Whatever starts from its centre, grows

Do you provide the right conditions for your culture to thrive?

By the time you are reading this, Consumer Duty for new and existing products and services that are open to sale will be nearly upon us or already in force.  By now, the FCA expects all firms to have made the necessary changes to policies, processes, governance and culture to ensure that you are acting to deliver good outcomes for your retail customers.

To help you start thinking about the culture in your organisation as part of Consumer Duty, I like to think about something that I learned in school: the, ‘what, when, where, why and how’.  I remember being shown the rugby posts (resembling the letter H), with five bare bottoms perched on it as a way to remember these words (maybe my teacher had a funny sense of humour).  At school, this English grammar technique was designed to help children create questions when writing stories.  But for me now, I believe this little primary school technique should be used to help define your culture in a way that will help satisfy the regulator when it comes to Consumer Duty.

Now I’m not saying that making changes to your policies, processes and governance hasn’t been painful, but this is where your Consumer Duty journey began.  From October 2022, you will have decided by way of your implementation plan what actions needed to be done.  You understood how you were going to fulfil those actions, when those actions were required, and where within your businesses those actions were taking place. But hand on heart did you truly understand why you were having to take on this gargantuan piece of work?

Truly understanding the why is always the missing ‘bottom’ on everyone’s rugby posts.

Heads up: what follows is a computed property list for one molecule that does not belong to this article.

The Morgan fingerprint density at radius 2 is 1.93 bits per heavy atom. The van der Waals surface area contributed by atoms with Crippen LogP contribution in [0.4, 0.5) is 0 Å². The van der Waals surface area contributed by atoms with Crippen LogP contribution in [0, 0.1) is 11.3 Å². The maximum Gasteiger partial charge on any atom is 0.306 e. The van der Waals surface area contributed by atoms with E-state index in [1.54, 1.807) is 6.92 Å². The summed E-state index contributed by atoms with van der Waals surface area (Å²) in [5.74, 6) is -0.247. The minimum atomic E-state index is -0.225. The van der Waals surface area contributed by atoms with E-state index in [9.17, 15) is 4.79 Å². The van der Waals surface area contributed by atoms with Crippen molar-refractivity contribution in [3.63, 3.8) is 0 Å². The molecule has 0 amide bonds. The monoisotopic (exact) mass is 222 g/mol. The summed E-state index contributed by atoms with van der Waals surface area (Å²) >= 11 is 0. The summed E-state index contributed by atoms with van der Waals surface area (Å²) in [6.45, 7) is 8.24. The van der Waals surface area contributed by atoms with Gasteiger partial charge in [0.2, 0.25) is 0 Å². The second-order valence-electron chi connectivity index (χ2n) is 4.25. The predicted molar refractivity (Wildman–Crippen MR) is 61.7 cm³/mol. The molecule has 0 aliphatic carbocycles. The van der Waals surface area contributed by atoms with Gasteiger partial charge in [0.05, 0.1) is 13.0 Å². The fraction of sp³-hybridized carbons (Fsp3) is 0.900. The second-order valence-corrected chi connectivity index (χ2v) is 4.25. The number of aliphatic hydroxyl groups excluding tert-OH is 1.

Have you ever asked a member of staff, ‘Why do you read that section of your script?’, ‘Why do you complete your after-sale notes?’, or ‘Why do you have to disclose our administration fee?’. I’m sure the majority will reply, ‘because I’m told to’ or ‘because that’s what I have to do as part of my job because we are regulated’.  You couldn’t say to those members of staff that they were wrong, but we all know it’s far more than that (and not just because the regulator told us to!).

Consider your Team Leaders and Managers.  If you were to ask them, ‘What do you do in your role?’,  would their responses be, ‘I ensure my staff sell the required insurance products correctly’, ‘I ensure my staff follow all operational processes’, or ‘I manage the day-to-day activity of my team’.  Take it one step further and ask your Team Leaders and Managers, ‘How do you perform your role?’, and I’m sure they all would answer with very professional responses. 

Now consider what responses would you receive when asked, ‘Why do you do your role?’

Apply this to your Senior Managers and ask all the what, when, how and where questions, and once again they will all come back with extremely complex and thorough responses, each response with as much clout as the other, but what will the reactions be to the ‘why’?